Proper laser eyewear is required whenever a laser is operated in the open. “Open” means the laser beam is exposed and could make contact with humans nearby. Even at low power, lasers can cause serious eye damage. The laser safety officer will determine what type of laser eyewear is required to protect those that need to be near the exposed laser beam. Any facility that uses lasers should have someone that has had laser safety officer training such as that provided by Rockwell Laser Industries.
Two terms (of several) used to describe contact of the laser beam with the human eye are intrabeam and diffuse reflection. Intrabeam is when the collimated (non-spreading) beam from the laser makes direct contact with the human eye. The second term is called a diffuse reflection. A diffuse reflection is when the laser beam reflects off of a non-mirror-like surface. A diffuse reflection can still cause permanent eye damage.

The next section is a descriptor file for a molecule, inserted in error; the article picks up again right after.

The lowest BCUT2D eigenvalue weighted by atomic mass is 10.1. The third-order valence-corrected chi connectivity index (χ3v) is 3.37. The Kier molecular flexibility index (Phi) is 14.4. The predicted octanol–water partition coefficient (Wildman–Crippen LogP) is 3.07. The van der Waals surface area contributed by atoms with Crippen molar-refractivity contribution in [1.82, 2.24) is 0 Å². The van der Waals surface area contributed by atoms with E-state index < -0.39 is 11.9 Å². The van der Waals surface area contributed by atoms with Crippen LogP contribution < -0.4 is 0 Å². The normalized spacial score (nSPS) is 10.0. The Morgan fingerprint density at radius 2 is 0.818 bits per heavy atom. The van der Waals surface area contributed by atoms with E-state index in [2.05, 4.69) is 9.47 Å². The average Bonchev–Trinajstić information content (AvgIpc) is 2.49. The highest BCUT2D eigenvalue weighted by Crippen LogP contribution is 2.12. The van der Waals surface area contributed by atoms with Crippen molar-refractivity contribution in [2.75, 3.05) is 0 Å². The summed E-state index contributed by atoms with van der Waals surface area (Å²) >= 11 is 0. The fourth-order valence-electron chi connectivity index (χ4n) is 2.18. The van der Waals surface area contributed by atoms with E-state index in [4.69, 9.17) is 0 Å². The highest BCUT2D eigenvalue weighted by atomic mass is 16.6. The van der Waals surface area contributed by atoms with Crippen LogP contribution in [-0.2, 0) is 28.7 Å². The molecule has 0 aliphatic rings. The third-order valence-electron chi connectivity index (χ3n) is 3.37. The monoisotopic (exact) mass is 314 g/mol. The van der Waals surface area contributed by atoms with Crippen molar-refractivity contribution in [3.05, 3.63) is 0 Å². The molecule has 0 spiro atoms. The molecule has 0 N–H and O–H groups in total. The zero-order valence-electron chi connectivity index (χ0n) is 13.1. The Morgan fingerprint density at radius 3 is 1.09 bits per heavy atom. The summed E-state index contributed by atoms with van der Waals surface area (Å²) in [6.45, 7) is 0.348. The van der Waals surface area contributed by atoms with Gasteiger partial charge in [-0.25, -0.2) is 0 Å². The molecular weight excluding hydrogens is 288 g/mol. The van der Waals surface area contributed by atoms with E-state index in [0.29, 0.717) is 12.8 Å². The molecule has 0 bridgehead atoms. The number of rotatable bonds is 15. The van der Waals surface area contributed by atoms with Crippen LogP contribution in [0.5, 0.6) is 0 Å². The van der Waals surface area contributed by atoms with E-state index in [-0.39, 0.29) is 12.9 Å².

Figure 1 below shows a pair of clear plastic safety glasses. A photocopied eye on paper has been placed behind the clear plastic lens. The red targeting laser from a 1kW fiber laser is on showing where the fiber laser beam will impact the target. The fiber laser has a wavelength of 1070-nm. This wavelength is not visible to human eyes and will pass through the clear plastic safety glasses. The video shows a short 1000-watt pulse from the laser onto the clear safety glasses and shows the horrific results.
Figure 2 shows a pair of proper laser eyewear. A similar paper eye has been placed behind its lens. In this situation, the collimated laser beam first reflects off of a piece of aluminum onto the eye. This is a “diffuse reflection”. The same 1000-watt laser pulse is used. The video shows the laser beam reflects off of the aluminum onto the laser eyewear where the laser eyewear prevents the laser beam from damaging the paper eye target.